During the first 4 days after transplantation, infection prophylaxis included fluconazole (50 mg/day; Diflucan, Pfizer, Zurich, Switzerland), ceftriaxone (2 g/day; Rocephine, Roche) and metronidazole (250 mg b.i.d.; Flagyl, Aventis Pharma, Zurich, Switzerland). Fluconazole (2 × 100 mg/week) and trimethoprim/sulfamethoxazole (2 × 160/800 mg/week; Bactrim, Roche) were subsequently administered during the following 6 months. Both donor and recipient had negative CMV serologies. No anti-CMV prophylaxis was administered.

Peri-operative complications included a small-size acute myocardial infarction managed medically. During a 2-year follow up, both organs demonstrated good function with stable creatinine levels and without requiring exogenous insulin injection. A kidney biopsy performed 2 weeks after transplantation because of a transitory increase of creatinine, as well as a protocol biopsy performed at 2 years, did not demonstrate signs of acute rejection or drug-related toxicity. She presented two lower urinary tract infection episodes, but never showed HIV-related symptoms.

After transplantation, peripheral blood CD4+ cells remained within normal ranges. HIV viral load was stable after a transitory rise during the first 3 months. More than 2 years post-transplantation, the CD4+ cell count was 1350/mm3 and HIV1-RNA was 1400 copies/mL (Figure 1). No anti-HIV therapy was used at any time. With a follow up reaching 7 years, normal CD4+ cell count, low viral load and a lack of anti-HIV drugs, the patient was meeting the criteria for LTNP HIV infection.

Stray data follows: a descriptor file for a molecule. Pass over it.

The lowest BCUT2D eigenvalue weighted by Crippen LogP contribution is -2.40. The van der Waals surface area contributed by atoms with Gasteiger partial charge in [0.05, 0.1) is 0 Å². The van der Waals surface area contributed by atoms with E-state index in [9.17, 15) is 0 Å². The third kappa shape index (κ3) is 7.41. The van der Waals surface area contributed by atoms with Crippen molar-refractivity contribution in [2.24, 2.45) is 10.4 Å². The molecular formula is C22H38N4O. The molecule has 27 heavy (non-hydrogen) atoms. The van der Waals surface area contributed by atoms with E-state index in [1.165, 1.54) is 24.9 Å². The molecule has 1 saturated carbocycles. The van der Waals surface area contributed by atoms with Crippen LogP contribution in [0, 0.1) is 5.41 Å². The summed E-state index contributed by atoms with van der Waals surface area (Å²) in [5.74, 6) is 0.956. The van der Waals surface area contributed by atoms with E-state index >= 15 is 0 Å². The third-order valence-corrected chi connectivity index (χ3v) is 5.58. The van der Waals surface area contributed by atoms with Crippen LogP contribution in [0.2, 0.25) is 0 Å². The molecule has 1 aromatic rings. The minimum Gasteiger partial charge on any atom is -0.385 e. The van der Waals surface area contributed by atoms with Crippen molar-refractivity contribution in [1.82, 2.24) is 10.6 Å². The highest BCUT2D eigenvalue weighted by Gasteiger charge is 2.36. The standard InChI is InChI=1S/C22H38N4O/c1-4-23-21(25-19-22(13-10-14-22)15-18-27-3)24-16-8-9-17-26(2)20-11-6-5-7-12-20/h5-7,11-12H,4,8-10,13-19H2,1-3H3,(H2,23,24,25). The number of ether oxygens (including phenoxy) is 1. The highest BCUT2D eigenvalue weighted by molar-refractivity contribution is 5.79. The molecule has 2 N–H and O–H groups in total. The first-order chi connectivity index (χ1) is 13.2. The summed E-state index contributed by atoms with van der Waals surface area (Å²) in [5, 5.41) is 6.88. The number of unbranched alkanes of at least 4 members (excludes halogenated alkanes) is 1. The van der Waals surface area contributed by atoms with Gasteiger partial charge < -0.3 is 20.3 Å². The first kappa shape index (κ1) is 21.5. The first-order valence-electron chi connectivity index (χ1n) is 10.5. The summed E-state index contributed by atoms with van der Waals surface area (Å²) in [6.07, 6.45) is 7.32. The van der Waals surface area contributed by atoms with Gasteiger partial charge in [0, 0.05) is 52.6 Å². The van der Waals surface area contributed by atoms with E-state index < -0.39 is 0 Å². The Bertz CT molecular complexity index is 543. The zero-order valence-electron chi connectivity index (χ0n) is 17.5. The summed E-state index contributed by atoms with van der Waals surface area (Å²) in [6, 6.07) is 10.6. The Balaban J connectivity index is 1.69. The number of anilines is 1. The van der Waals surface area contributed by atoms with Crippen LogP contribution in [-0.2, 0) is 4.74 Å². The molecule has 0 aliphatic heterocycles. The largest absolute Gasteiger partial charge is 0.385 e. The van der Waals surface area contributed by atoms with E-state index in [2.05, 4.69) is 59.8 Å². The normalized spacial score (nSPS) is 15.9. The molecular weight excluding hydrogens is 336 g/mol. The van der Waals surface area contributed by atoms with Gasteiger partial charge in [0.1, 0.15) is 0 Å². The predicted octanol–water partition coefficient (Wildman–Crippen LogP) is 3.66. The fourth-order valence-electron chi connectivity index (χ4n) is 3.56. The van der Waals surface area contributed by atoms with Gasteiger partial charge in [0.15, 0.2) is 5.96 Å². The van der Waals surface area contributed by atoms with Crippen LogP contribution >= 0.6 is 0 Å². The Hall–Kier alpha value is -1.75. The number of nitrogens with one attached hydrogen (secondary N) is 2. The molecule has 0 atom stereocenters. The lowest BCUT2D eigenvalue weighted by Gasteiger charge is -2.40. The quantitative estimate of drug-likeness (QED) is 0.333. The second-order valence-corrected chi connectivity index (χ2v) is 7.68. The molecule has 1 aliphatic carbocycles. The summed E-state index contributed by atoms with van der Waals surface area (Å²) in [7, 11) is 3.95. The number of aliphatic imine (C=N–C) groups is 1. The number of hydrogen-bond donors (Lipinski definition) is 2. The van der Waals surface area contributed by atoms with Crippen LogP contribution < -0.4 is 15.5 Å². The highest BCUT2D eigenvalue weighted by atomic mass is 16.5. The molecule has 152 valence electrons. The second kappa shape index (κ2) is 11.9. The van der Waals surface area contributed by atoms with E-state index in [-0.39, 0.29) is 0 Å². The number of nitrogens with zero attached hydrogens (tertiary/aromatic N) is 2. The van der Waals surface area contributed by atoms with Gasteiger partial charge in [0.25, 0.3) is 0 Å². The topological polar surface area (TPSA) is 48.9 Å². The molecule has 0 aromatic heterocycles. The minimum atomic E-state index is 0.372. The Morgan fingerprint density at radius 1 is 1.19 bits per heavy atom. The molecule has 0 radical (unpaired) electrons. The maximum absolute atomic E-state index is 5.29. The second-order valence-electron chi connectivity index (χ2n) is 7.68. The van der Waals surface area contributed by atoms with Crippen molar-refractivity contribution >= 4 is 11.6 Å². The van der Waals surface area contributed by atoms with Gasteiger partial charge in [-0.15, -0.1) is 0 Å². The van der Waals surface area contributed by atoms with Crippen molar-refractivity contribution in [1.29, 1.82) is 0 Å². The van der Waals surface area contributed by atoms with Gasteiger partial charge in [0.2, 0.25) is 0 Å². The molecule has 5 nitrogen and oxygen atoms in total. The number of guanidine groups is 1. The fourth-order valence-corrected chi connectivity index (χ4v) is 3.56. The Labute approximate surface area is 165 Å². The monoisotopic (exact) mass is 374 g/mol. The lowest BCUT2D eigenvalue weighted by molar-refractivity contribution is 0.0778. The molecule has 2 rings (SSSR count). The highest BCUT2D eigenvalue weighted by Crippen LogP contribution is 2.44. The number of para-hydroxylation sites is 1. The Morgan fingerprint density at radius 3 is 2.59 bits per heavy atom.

image

Figure 1. CD4+ cell count and HIV RNA load previous and after combined kidney-pancreas transplantation

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Chemokine receptor 5 (CCR 5) was screened for a 32-bp deletion (CCR5Δ32), which leads to an inactive receptor, resistance to HIV and a decreased graft rejection rate. DNA analysis of peripheral blood leukocytes, performed by PCR as previously described (4), did not demonstrate the deletion.

Discussion

  1. Top of page
  2. Abstract
  3. Introduction
  4. Case description
  5. Discussion
  6. References